The Atlantic’s recent article, The New Old Age, marks a milestone for CoGenerate (formerly Encore.org), an indication of the uptake of ideas and language we’d been working to develop, implement and disseminate for more than a decade. Written by David Brooks,...
The Latest from CoGenerate
A new documentary film, Ink & Linda, chronicles the unexpected friendship between Inksap, a Vietnamese-American street artist in his 20s, and Linda, a white modern dance teacher in her 70s. Shortly after a chance encounter brings these two together, they begin...
We’re out to show the world that older and younger people can help solve pressing problems when they work together. To that end, today we’re launching the CoGen Challenge to Advance Economic Opportunity, a partnership with the Ares Charitable Foundation to elevate...
Purpose Prize Fellow 2008
Bringing good design to the communities, organizations and services that need it most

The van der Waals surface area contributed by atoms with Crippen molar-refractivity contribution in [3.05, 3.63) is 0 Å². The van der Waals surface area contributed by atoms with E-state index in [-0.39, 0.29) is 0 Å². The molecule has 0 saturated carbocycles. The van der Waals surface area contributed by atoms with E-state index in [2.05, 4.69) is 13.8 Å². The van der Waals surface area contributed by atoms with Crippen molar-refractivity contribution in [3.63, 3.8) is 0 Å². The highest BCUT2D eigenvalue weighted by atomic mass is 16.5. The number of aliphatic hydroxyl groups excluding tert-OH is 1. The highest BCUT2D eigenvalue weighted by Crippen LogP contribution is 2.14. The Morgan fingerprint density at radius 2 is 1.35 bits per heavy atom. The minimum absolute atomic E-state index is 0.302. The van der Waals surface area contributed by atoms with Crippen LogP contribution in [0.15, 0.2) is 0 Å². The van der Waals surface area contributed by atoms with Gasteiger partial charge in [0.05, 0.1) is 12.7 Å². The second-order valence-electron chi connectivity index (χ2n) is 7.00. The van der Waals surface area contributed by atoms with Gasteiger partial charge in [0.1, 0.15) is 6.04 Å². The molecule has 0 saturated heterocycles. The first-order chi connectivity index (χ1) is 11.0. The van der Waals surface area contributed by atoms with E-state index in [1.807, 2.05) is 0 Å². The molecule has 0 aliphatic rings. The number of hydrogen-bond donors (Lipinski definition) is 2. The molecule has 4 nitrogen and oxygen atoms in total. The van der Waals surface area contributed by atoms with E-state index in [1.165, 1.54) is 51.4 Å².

In 1993, architect Stanley Tigerman and interior designer Eva Maddox were both award-winning heads of internationally renowned firms. Collaborating on a project, they shared concern that good design seemed restricted to large corporate offices and well-endowed museums. They agreed that good design could improve society by going where it was most needed: to housing projects, welfare system waiting rooms and products for people with disabilities. The result: the Archeworks school. Archeworks is an independent non-profit Chicago design school that involves students of all disciplines (including architecture and design), community members and end users in a joint design process. Teams of design students work with nonprofit groups, for-profit groups, community organizations and government agencies to create functional, beautiful objects and spaces for use by disadvantaged people: those with disabilities, homeless people, schoolchildren, the sick and the elderly. In 15 years, Archeworks has paired 175 students and 37 facilitators with more than 100 nonprofit organizations and other partners in more than 33 projects. The results: 1) transformation of design educational curriculum to engage community in a multidisciplinary model, and 2) creation of distinctive designs to work in meeting eldercare needs, delivering services for people with HIV, reforming disability education and so on. “We decided it was really critical to break down barriers and to think hard about how we could use our talents to make that happen. We decided we would do this in the context of social causes; in other words, designing something for those most in need of it.”